I went to a shrink once. Not out of my own choice. She declared I was experiencing a psychosis. I went back to the shrink three years after that. And she said that what she previously thought was a psychosis was in fact bipolar disorder. I went to her again and she said that I was suffering from manic depression. That’s when I decided to fire her. There was no good coming out of that relationship. Turns out she diagnosed everyone with a rule of thumb: Mood swings: Bipolar. Acts out of the ordinary: Psychotic. Sad: Manic Depression. It makes her job easier and well, patients feel comfortable with the knowledge that there is in fact something wrong with them and while whatever’s wrong with them is in their heads, they feel tranquil at the prospect that it’s not in their head. That they were not imagining it. Ha-ha.

Whatever the fuck.

I don’t need drugs to induce psychosis. Whenever I sit down to write a story plot, I render myself mad. I dive into the deep pits of my mind where I’ve never been before, like those depths of the sea where James Cameron went to gather knowledge about his upcoming movie, Avatar 2. I think most people don’t do that. Most people aren’t writers, to be honest. If it were easy, everyone would do it. I think part of the writer’s job description is to come out unscathed from the sheer experience of coming up with and eventually writing a story. It’s true. We’re weird folks. Death satisfies us. What you consider the bane of all life, is the chalice with which we gulp the waters of the fountain of immortality.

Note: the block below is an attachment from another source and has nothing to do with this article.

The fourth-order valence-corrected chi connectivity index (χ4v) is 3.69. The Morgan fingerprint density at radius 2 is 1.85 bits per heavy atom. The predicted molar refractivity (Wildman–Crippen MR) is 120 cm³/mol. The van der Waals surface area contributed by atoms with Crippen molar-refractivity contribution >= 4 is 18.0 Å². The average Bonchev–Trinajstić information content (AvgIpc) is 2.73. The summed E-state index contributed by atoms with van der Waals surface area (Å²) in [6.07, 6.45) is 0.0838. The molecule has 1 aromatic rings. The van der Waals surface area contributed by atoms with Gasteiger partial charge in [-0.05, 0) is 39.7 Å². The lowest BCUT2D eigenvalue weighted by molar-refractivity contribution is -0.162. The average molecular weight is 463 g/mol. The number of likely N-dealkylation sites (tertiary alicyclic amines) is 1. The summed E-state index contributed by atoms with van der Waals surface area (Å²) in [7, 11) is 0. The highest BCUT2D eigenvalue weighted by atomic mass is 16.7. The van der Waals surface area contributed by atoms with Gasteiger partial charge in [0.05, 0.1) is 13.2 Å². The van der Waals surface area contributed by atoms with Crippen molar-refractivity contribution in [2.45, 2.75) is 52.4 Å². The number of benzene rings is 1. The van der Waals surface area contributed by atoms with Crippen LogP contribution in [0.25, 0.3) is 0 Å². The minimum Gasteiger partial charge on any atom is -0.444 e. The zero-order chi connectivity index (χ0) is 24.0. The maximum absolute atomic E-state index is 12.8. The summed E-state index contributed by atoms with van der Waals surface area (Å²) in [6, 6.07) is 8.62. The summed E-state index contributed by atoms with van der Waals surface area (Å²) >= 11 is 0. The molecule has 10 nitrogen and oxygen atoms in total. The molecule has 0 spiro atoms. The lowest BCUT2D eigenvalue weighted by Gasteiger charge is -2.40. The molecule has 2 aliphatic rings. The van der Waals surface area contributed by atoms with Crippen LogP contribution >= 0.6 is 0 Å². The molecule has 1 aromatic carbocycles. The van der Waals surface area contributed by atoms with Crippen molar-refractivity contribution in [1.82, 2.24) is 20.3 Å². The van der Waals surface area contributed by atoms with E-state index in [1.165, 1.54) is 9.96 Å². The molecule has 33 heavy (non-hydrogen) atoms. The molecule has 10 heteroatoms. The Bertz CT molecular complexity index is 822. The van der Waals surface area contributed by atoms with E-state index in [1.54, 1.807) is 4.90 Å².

I don’t need a shrink to declare me mad, sad or a tad deranged. I already know I am. It’s what puts the fun in fiction. It’s what makes my story emancipate themselves from the shackles of regularity and brim to the top with light.

What I mean to say is that, sitting in my chair in front of my desk, writing a story and going crazy in the process, that is what keeps me in my element. And I couldn’t be gladder, sadder or madder.

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